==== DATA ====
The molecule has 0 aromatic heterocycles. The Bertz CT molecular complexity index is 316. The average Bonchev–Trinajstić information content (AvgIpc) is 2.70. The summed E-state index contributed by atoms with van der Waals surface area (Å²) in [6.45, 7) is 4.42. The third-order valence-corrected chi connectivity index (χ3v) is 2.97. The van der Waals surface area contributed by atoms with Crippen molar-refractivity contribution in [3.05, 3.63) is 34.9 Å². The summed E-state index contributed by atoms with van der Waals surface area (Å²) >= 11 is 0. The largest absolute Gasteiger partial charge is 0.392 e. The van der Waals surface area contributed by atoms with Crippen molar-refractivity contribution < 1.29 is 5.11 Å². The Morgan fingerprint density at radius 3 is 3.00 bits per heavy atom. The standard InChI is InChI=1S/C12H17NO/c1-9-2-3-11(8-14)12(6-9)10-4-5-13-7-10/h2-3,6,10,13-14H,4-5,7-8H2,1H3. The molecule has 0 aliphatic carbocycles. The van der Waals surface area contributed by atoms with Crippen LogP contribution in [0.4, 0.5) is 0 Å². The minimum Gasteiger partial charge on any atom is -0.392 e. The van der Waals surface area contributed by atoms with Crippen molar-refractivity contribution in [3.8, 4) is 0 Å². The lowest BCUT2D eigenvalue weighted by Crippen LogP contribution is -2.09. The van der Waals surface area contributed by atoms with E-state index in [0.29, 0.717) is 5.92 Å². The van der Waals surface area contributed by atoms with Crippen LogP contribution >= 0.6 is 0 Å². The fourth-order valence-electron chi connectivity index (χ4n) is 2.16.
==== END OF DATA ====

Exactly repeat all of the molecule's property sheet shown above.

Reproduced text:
The molecule has 0 aromatic heterocycles. The Bertz CT molecular complexity index is 316. The average Bonchev–Trinajstić information content (AvgIpc) is 2.70. The summed E-state index contributed by atoms with van der Waals surface area (Å²) in [6.45, 7) is 4.42. The third-order valence-corrected chi connectivity index (χ3v) is 2.97. The van der Waals surface area contributed by atoms with Crippen molar-refractivity contribution in [3.05, 3.63) is 34.9 Å². The summed E-state index contributed by atoms with van der Waals surface area (Å²) >= 11 is 0. The largest absolute Gasteiger partial charge is 0.392 e. The van der Waals surface area contributed by atoms with Crippen molar-refractivity contribution < 1.29 is 5.11 Å². The Morgan fingerprint density at radius 3 is 3.00 bits per heavy atom. The standard InChI is InChI=1S/C12H17NO/c1-9-2-3-11(8-14)12(6-9)10-4-5-13-7-10/h2-3,6,10,13-14H,4-5,7-8H2,1H3. The molecule has 0 aliphatic carbocycles. The van der Waals surface area contributed by atoms with Crippen LogP contribution in [0.4, 0.5) is 0 Å². The minimum Gasteiger partial charge on any atom is -0.392 e. The van der Waals surface area contributed by atoms with Crippen molar-refractivity contribution in [3.8, 4) is 0 Å². The lowest BCUT2D eigenvalue weighted by Crippen LogP contribution is -2.09. The van der Waals surface area contributed by atoms with E-state index in [0.29, 0.717) is 5.92 Å². The van der Waals surface area contributed by atoms with Crippen LogP contribution >= 0.6 is 0 Å². The fourth-order valence-electron chi connectivity index (χ4n) is 2.16.